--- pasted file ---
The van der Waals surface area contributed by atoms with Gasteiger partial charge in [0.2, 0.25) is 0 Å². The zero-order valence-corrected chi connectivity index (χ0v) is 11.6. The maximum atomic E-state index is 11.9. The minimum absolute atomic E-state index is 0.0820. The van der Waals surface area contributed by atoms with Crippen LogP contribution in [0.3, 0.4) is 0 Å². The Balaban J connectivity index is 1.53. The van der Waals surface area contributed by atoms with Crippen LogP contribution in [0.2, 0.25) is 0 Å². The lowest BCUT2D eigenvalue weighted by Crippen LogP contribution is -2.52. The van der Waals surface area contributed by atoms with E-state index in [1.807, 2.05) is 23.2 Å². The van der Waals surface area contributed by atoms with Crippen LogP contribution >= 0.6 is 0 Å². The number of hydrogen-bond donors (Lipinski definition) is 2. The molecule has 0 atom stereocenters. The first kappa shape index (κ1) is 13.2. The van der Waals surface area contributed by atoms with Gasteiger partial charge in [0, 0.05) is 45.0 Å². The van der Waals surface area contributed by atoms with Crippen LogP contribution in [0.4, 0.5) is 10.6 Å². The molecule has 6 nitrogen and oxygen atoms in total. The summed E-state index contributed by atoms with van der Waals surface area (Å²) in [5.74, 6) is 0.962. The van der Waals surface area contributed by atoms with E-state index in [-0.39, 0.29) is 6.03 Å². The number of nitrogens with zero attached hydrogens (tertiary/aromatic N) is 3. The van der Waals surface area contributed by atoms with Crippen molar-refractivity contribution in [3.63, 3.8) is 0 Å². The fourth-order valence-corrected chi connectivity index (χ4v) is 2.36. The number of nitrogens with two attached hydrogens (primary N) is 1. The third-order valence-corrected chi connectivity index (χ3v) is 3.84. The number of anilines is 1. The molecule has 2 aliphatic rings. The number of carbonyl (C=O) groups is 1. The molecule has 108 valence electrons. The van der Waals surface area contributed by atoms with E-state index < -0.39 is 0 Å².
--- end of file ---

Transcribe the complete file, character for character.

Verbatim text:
The van der Waals surface area contributed by atoms with Gasteiger partial charge in [0.2, 0.25) is 0 Å². The zero-order valence-corrected chi connectivity index (χ0v) is 11.6. The maximum atomic E-state index is 11.9. The minimum absolute atomic E-state index is 0.0820. The van der Waals surface area contributed by atoms with Crippen LogP contribution in [0.3, 0.4) is 0 Å². The Balaban J connectivity index is 1.53. The van der Waals surface area contributed by atoms with Crippen LogP contribution in [0.2, 0.25) is 0 Å². The lowest BCUT2D eigenvalue weighted by Crippen LogP contribution is -2.52. The van der Waals surface area contributed by atoms with E-state index in [1.807, 2.05) is 23.2 Å². The van der Waals surface area contributed by atoms with Crippen LogP contribution >= 0.6 is 0 Å². The number of hydrogen-bond donors (Lipinski definition) is 2. The molecule has 0 atom stereocenters. The first kappa shape index (κ1) is 13.2. The van der Waals surface area contributed by atoms with Gasteiger partial charge in [0, 0.05) is 45.0 Å². The van der Waals surface area contributed by atoms with Crippen LogP contribution in [0.4, 0.5) is 10.6 Å². The molecule has 6 nitrogen and oxygen atoms in total. The summed E-state index contributed by atoms with van der Waals surface area (Å²) in [5.74, 6) is 0.962. The van der Waals surface area contributed by atoms with E-state index in [-0.39, 0.29) is 6.03 Å². The number of nitrogens with zero attached hydrogens (tertiary/aromatic N) is 3. The van der Waals surface area contributed by atoms with Crippen molar-refractivity contribution in [3.63, 3.8) is 0 Å². The fourth-order valence-corrected chi connectivity index (χ4v) is 2.36. The number of nitrogens with two attached hydrogens (primary N) is 1. The third-order valence-corrected chi connectivity index (χ3v) is 3.84. The number of anilines is 1. The molecule has 2 aliphatic rings. The number of carbonyl (C=O) groups is 1. The molecule has 108 valence electrons. The van der Waals surface area contributed by atoms with E-state index < -0.39 is 0 Å².